Magnesium is a key mineral in bone structure.
How does magnesium affect your bones?
Magnesium activates an enzyme needed to convert Vitamin D into its most active form, increasing our ability to absorb calcium. The bones themselves contain about two-thirds of the body’s magnesium.
My magnesium story
When I was twenty-two years old, I was advised to take magnesium with calcium to help me sleep. Over the years, I have experimented with various forms and amounts of magnesium and ratios of calcium to magnesium.
Today, I rely on the RBC (red blood cell) magnesium lab test to determine if I’m consuming the proper amount. I also adjust my intake if I experience symptoms of deficiency or excess.
Which foods are rich in magnesium?
Many foods contain magnesium. The chart below includes several foods that are rich in magnesium and available in the United States. The amounts of magnesium in a particular food may be higher or lower than shown in the chart below, due to variations in soil composition and growing conditions. Use the chart to give you an approximate amount of magnesium in a specific food. You can check the USDA FoodData Central for the magnesium content of your favorite foods.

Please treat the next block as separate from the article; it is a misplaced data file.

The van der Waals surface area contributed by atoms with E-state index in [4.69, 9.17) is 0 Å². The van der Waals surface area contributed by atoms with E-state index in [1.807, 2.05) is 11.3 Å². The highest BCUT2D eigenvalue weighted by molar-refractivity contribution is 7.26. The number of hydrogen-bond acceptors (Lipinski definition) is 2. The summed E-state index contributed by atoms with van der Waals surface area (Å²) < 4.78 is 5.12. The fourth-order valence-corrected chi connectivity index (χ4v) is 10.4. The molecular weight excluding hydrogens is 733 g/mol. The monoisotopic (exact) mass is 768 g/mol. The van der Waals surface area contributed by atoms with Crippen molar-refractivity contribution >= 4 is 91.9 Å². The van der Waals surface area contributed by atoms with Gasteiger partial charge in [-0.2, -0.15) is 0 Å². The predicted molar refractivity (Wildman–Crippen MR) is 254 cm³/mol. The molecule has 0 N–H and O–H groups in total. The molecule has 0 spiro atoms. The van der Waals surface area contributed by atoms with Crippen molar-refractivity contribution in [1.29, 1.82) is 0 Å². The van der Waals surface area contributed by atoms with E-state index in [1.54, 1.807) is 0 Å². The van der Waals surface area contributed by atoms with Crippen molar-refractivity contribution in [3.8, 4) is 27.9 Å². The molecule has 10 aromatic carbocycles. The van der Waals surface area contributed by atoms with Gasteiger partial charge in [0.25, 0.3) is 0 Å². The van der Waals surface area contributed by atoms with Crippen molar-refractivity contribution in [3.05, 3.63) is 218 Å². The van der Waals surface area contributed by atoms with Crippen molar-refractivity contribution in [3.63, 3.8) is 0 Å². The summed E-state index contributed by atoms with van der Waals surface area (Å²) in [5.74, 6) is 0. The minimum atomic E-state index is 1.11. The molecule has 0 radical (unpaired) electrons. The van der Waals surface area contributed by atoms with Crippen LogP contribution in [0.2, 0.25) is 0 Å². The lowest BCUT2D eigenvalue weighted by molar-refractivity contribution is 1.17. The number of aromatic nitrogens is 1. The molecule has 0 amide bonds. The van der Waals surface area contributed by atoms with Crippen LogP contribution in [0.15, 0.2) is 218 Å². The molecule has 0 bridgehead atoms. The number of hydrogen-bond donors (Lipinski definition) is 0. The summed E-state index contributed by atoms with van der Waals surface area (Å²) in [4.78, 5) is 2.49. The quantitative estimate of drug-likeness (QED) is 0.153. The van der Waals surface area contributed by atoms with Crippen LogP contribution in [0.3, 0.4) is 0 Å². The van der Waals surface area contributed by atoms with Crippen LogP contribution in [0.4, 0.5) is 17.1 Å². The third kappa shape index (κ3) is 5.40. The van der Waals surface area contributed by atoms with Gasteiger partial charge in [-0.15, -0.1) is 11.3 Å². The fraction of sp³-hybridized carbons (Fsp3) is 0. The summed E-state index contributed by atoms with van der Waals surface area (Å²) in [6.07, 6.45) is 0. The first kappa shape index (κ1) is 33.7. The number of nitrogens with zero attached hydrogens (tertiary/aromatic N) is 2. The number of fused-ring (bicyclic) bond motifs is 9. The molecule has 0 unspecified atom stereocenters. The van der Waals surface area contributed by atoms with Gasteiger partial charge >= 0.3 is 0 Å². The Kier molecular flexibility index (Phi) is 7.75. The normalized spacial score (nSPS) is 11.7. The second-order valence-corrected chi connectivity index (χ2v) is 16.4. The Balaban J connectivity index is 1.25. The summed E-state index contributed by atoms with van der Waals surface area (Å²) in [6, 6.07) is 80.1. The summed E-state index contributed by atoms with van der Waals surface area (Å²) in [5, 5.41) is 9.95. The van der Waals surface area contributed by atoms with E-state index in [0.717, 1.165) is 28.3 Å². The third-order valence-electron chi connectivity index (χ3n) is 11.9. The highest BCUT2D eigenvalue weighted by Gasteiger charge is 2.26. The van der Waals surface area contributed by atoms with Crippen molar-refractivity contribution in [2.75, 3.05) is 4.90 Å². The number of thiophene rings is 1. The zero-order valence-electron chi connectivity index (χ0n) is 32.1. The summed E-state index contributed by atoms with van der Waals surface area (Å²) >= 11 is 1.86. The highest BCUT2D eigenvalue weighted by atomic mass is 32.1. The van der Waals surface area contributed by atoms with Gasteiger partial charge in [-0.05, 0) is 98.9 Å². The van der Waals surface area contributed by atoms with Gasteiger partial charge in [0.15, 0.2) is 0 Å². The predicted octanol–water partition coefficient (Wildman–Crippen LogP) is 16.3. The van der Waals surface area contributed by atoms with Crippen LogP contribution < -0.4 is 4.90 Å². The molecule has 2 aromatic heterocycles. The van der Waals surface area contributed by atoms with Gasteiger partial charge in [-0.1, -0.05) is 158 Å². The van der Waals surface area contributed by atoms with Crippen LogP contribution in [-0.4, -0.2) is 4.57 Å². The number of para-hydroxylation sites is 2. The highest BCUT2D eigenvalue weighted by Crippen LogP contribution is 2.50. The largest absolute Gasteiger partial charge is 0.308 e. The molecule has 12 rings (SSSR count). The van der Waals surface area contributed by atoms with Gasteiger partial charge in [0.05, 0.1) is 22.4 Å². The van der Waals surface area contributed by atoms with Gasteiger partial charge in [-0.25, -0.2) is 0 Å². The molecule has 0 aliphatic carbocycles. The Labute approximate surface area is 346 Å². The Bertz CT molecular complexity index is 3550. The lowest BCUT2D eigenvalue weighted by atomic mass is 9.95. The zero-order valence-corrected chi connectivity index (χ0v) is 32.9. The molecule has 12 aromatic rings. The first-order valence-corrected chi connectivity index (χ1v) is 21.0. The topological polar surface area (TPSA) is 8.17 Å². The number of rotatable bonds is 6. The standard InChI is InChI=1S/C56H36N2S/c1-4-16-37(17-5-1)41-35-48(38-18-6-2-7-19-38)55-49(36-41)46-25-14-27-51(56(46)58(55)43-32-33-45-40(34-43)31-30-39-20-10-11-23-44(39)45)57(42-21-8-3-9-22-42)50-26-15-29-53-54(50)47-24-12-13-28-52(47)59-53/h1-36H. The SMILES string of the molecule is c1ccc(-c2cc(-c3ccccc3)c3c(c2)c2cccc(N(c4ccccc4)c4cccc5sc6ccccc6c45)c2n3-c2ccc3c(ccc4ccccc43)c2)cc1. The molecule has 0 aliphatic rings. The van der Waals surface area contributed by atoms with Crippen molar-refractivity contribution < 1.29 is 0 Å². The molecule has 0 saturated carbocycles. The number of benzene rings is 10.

Beans (black, cacao)
Nuts (almonds, Brazil, cashew, coconut, hazelnuts or filberts, macadamia, pecans, pine, pistachio, walnuts
Seafood (wild salmon)
Seeds (pumpkin, squash, sesame, sunflower, watermelon)
Other (blackstrap molasses, kelp)
How much magnesium do you need?
According to the Food and Nutrition Board (FNB) at the Institute of Medicine, the Recommended Dietary Allowance (RDA) for magnesium is 400-420 milligrams (mg) per day for adult men, 310-320 mg for adult women. RDA is the amount of a nutrient the FNB estimates is required to meet the nutritional needs of nearly all healthy people.
Your dietary requirements are unique. Please consult your healthcare provider for advice on your particular needs.
Which magnesium foods do you like?
Let me know your favorites in the comments below – I’d love to hear from you.
For more information:
Your Bones: How you can prevent osteoporosis & have strong bones for life
By Lara Pizzorno with Jonathan V. Wright
Vitamin and Mineral Supplement Fact Sheets
Leave a Reply